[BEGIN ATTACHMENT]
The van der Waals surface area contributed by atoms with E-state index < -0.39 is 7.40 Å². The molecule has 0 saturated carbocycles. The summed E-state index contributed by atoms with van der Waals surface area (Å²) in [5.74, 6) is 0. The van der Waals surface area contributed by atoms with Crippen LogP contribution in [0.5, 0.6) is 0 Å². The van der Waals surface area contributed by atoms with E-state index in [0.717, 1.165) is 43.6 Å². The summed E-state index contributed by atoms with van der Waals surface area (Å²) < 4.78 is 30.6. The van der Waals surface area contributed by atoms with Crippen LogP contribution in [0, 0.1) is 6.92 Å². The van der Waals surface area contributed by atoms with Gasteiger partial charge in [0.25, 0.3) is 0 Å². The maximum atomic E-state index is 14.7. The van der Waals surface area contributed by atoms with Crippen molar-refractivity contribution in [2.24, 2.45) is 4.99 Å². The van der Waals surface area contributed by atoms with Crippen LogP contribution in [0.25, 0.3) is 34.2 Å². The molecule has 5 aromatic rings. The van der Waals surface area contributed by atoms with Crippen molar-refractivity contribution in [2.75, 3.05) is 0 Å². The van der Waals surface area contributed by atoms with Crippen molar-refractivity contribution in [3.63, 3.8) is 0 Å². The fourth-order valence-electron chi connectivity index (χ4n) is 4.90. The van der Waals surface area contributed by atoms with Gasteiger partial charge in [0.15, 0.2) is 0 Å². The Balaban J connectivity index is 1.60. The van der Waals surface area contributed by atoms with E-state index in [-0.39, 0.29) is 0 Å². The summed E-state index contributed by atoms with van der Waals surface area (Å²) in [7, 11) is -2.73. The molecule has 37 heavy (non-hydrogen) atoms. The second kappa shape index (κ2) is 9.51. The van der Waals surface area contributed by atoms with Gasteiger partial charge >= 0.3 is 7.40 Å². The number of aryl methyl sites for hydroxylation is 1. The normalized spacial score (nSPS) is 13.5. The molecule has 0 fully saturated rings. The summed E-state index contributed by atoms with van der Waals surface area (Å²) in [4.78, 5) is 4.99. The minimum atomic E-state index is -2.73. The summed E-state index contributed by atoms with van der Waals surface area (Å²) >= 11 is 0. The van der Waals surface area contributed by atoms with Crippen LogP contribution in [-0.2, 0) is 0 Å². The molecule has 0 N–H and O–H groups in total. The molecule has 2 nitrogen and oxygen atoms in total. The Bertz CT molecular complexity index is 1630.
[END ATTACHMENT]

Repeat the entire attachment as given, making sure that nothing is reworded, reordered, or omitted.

The van der Waals surface area contributed by atoms with E-state index < -0.39 is 7.40 Å². The molecule has 0 saturated carbocycles. The summed E-state index contributed by atoms with van der Waals surface area (Å²) in [5.74, 6) is 0. The van der Waals surface area contributed by atoms with Crippen LogP contribution in [0.5, 0.6) is 0 Å². The van der Waals surface area contributed by atoms with E-state index in [0.717, 1.165) is 43.6 Å². The summed E-state index contributed by atoms with van der Waals surface area (Å²) < 4.78 is 30.6. The van der Waals surface area contributed by atoms with Crippen LogP contribution in [0, 0.1) is 6.92 Å². The van der Waals surface area contributed by atoms with Gasteiger partial charge in [0.25, 0.3) is 0 Å². The maximum atomic E-state index is 14.7. The van der Waals surface area contributed by atoms with Crippen molar-refractivity contribution in [2.24, 2.45) is 4.99 Å². The van der Waals surface area contributed by atoms with Crippen LogP contribution in [0.25, 0.3) is 34.2 Å². The molecule has 5 aromatic rings. The van der Waals surface area contributed by atoms with Crippen molar-refractivity contribution in [2.75, 3.05) is 0 Å². The van der Waals surface area contributed by atoms with Crippen molar-refractivity contribution in [3.63, 3.8) is 0 Å². The fourth-order valence-electron chi connectivity index (χ4n) is 4.90. The van der Waals surface area contributed by atoms with Gasteiger partial charge in [0.15, 0.2) is 0 Å². The Balaban J connectivity index is 1.60. The van der Waals surface area contributed by atoms with E-state index in [-0.39, 0.29) is 0 Å². The summed E-state index contributed by atoms with van der Waals surface area (Å²) in [7, 11) is -2.73. The molecule has 37 heavy (non-hydrogen) atoms. The second kappa shape index (κ2) is 9.51. The van der Waals surface area contributed by atoms with Gasteiger partial charge >= 0.3 is 7.40 Å². The number of aryl methyl sites for hydroxylation is 1. The normalized spacial score (nSPS) is 13.5. The molecule has 0 fully saturated rings. The summed E-state index contributed by atoms with van der Waals surface area (Å²) in [4.78, 5) is 4.99. The minimum atomic E-state index is -2.73. The summed E-state index contributed by atoms with van der Waals surface area (Å²) >= 11 is 0. The van der Waals surface area contributed by atoms with Crippen LogP contribution in [-0.2, 0) is 0 Å². The molecule has 0 N–H and O–H groups in total. The molecule has 2 nitrogen and oxygen atoms in total. The Bertz CT molecular complexity index is 1630.